||Probability that an asteroid is suitable for human landing
|How many asteroids must be surveyed to produce the desired probability of finding at least one that is suitable for human landing.
For example, if looking at one asteroid carries a 0.5 probability of finding it suitable for landing, then looking at four asteroids increases the probability of finding a suitable one to 0.94. If the probability of suitability for one asteroid is 0.6, then only three need to be surveyed to achieve a 0.94 probability of finding one suitable.
To calculate the baseline probability — that is, the probability that any one asteroid is suitable — we consulted two data sets containing over 1200 NEOs and identified a subgroup of 112 for which both diameter and spin rate had been determined by Earth-based observation. Of those 112, we found that about 58% met our criteria for suitability. Extrapolating to the total population, we thus assume that 58% of NEOs are suitable for human landing, and that any given NEO carries a 58% probability that it is suitable.
Using 0.58 as our baseline probability, we found that four asteroids would need to be surveyed to produce the desired probability — which we set at 90% or greater — that at least one of them would be found to be suitable.
Parallel vs. Sequential
Given that four potential targets for a human mission need to be surveyed by robotic spacecraft, is it best to send four robots all at once or to visit the asteroids one at a time?
The probability of finding a suitable target is the same under both scenarios.
With four asteroids in our survey pool, then under the sequential option, if the first asteroid is found to be suitable, we save the cost of the subsequent three missions. If the second asteroid is suitable, we save the cost of two missions, etc. However, there could be a long delay in launching a human mission if we have to wait for each of these surveys in turn to rule out an asteroid as a suitable target. Also, under our assumptions, we would miss out on the additive value each unlaunched surveyor would have provided.
The parallel option could cost more in terms of surveyor missions, but as we've seen, these missions would be comparatively inexpensive relative to the human mission. Further, this option would provide a 94% probability (under the conditions of our study) of locating a suitable target in just the time required for one of the four sequential survey missions, possibly enabling the human mission to begin much sooner than it would under the sequential option. This time savings could translate into cost savings as well. Further, it is possible that our pool of potential targets would be significantly reduced if we need to exclude asteroids that would be out of range of a human mission after the time required for up to four sequential survey missions.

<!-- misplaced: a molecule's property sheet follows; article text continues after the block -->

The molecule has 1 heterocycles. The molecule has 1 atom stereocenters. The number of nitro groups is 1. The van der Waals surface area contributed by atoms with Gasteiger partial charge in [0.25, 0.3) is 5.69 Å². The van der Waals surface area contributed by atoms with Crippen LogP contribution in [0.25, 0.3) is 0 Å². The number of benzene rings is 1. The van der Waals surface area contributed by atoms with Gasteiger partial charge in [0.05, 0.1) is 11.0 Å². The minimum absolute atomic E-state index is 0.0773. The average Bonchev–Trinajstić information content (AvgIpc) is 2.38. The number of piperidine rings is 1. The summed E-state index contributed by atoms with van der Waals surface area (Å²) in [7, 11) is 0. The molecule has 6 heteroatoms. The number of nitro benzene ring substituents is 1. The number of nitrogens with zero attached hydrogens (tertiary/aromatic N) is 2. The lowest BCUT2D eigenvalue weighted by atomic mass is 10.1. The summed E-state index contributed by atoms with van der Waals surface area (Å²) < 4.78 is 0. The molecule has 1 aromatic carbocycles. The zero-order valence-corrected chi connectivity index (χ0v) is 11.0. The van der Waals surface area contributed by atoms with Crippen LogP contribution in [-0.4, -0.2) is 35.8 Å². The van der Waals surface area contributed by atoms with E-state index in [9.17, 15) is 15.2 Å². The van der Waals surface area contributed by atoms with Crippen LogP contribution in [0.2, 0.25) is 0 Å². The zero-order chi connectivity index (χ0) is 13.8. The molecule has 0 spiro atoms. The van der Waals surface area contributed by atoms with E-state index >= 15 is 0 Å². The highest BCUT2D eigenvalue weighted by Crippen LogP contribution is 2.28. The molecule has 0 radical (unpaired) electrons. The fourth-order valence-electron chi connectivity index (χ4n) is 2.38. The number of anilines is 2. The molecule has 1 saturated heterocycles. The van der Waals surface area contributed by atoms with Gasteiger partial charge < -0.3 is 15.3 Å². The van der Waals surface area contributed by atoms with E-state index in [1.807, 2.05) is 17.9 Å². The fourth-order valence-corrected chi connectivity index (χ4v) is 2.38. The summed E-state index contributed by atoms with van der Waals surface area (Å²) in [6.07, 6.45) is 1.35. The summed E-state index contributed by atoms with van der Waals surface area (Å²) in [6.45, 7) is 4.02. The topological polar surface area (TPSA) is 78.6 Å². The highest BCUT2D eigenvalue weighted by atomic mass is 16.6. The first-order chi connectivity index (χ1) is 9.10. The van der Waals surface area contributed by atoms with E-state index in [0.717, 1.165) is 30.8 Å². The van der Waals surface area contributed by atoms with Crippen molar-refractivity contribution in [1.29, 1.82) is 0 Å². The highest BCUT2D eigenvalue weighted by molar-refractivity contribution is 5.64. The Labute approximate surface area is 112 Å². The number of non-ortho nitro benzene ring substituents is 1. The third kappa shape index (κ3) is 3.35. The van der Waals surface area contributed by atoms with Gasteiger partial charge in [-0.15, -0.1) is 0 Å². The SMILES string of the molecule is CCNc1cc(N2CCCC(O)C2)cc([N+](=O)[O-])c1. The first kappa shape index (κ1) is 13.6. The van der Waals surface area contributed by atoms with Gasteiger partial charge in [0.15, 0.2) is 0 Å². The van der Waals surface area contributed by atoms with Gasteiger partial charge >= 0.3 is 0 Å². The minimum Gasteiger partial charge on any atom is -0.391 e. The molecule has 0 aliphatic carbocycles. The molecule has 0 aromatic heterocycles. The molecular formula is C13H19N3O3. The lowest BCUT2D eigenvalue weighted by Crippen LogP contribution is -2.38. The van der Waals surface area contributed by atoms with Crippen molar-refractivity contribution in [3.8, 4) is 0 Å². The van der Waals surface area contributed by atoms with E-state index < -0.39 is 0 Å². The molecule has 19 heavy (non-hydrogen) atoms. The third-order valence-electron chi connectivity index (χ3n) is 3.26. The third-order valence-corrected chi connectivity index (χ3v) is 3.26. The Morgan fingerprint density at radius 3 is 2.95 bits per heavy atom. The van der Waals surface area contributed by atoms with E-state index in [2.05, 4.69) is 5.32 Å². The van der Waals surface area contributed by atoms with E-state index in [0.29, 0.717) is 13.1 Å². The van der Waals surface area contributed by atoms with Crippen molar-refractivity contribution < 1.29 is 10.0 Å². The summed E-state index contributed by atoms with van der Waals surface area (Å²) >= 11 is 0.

Given the assumptions employed in this study, we found the following answers to the questions posed at the beginning of this paper:
- Risk reduction to a human mission would justify one robotic surveyor if the initial probability that the targeted asteroid is suitable for human landing were 60 percent or greater. Two or more surveyor missions to separate asteroids would be justified at virtually any initial probability of suitability due to the combined productivity of all three (or more) missions regardless of landing suitability.
- Four asteroids is the optimal number to plan to survey to achieve at least 90 percent probability that at least one is suitable for a human landing.
- The likelihood of finding a suitable asteroid is the same for parallel and sequential surveyor missions. However, with the assumption that value is additive, parallel missions would provide greater total value if the sequential series ended before all four surveyors were deployed. Further, the parallel option could provide a savings in time which could translate to a savings in cost.
The relative merits of parallel and sequential surveyor missions can be considered in a future study, along with the probability of identifying a suitable asteroid via Earth-based observation, additional factors that could be included in the criteria for suitability, and the possibility of surveying multiple targets with the same robotic spacecraft.
For more information, contact Jeffrey H. Smith at Jeffrey.H.Smith@jpl.nasa.gov